Euro, stocks fall as anti-austerity party wins Greek election

Sun Jan 25, 2015 6:54pm EST
 
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By Hideyuki Sano

TOKYO (Reuters) - The euro skidded to near an 11-year low and U.S. stock futures fell on Monday as Greece's Syriza party promised to roll back austerity measures after sweeping to victory in a snap election, putting Athens on a collision course with international lenders.

The euro fell to as low as $1.1135 on the vote outcome, not far off an 11-year low of $1.1115 touched on Friday when the common currency took a battering after the European Central Bank unveiled a bond-buying stimulus program last week.

U.S. stock futures fell 0.6 percent ESc1 while the Nikkei futures also dropped about 0.5 percent from the local close on Friday on heightened concerns the Greek election results could lead to renewed instability in Europe.

Syriza leader Alexis Tsipras was set to become prime minister of the first euro zone government openly opposed to bailout conditions imposed by European Union and International Monetary Fund during the economic crisis.

"The euro will be sold on any rally. But such an outcome was already expected to a certain extent and I expect the pace of its decline is likely to slow," said Osao Iizuka, the head of FX trading at Sumitomo Mitsui Trust Bank.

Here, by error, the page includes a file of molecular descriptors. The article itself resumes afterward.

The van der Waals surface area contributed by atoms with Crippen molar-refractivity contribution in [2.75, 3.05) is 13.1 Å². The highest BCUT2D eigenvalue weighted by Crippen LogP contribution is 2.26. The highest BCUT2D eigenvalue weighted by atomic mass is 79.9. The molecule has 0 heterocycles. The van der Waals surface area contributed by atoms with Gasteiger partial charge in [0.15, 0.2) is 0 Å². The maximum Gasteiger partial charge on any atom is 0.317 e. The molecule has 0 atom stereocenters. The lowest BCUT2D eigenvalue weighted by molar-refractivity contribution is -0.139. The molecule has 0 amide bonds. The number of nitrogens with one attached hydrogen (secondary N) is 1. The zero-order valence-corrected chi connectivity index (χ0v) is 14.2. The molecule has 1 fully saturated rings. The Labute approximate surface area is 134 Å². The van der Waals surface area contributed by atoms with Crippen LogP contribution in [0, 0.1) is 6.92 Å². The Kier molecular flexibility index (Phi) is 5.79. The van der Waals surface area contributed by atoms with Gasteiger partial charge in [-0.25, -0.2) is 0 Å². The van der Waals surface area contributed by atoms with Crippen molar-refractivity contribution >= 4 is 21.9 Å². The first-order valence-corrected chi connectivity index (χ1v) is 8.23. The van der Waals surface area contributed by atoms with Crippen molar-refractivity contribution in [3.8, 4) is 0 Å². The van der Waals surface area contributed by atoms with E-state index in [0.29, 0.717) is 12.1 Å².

Indeed, the broad consensus in the markets is that any renewed tensions over Greece is unlikely to hurt broader investor sentiment much beyond an initial shock.

Unlike at the height of the debt crisis in 2011-12, European banks now have limited exposure to Greece and European policymakers have frameworks to deal with indebted countries, analysts say.

"At the moment, the market believes that if there is any (debt) restructuring it would only involve the official sector and for now, the possibility of Greece leaving the euro zone even with the incoming government is small," Sebastien Galy, senior foreign exchange analyst at Societe Generale in New York also said.   Continued...

 
A man is reflected on an electronic board showing Japan's Nikkei average, outside a brokerage in Tokyo January 16, 2015. REUTERS/Toru Hanai